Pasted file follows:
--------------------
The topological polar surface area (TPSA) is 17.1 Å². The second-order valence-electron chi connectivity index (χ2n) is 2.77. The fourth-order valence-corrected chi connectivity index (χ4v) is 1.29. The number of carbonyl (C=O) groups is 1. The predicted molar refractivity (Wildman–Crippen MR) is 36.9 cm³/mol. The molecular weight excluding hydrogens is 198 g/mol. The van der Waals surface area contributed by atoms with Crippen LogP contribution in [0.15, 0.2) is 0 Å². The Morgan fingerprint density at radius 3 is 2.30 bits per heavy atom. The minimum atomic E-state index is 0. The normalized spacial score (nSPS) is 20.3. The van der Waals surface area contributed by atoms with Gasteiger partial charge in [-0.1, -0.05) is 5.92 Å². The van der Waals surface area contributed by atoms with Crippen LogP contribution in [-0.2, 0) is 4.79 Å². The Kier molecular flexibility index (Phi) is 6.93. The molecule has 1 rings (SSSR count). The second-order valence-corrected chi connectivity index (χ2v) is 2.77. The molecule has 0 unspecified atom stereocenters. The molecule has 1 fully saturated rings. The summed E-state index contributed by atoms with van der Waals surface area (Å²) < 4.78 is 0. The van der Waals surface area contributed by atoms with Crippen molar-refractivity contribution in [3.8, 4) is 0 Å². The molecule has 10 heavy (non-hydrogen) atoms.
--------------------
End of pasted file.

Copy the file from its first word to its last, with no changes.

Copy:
The topological polar surface area (TPSA) is 17.1 Å². The second-order valence-electron chi connectivity index (χ2n) is 2.77. The fourth-order valence-corrected chi connectivity index (χ4v) is 1.29. The number of carbonyl (C=O) groups is 1. The predicted molar refractivity (Wildman–Crippen MR) is 36.9 cm³/mol. The molecular weight excluding hydrogens is 198 g/mol. The van der Waals surface area contributed by atoms with Crippen LogP contribution in [0.15, 0.2) is 0 Å². The Morgan fingerprint density at radius 3 is 2.30 bits per heavy atom. The minimum atomic E-state index is 0. The normalized spacial score (nSPS) is 20.3. The van der Waals surface area contributed by atoms with Gasteiger partial charge in [-0.1, -0.05) is 5.92 Å². The van der Waals surface area contributed by atoms with Crippen LogP contribution in [-0.2, 0) is 4.79 Å². The Kier molecular flexibility index (Phi) is 6.93. The molecule has 1 rings (SSSR count). The second-order valence-corrected chi connectivity index (χ2v) is 2.77. The molecule has 0 unspecified atom stereocenters. The molecule has 1 fully saturated rings. The summed E-state index contributed by atoms with van der Waals surface area (Å²) < 4.78 is 0. The van der Waals surface area contributed by atoms with Crippen molar-refractivity contribution in [3.8, 4) is 0 Å². The molecule has 10 heavy (non-hydrogen) atoms.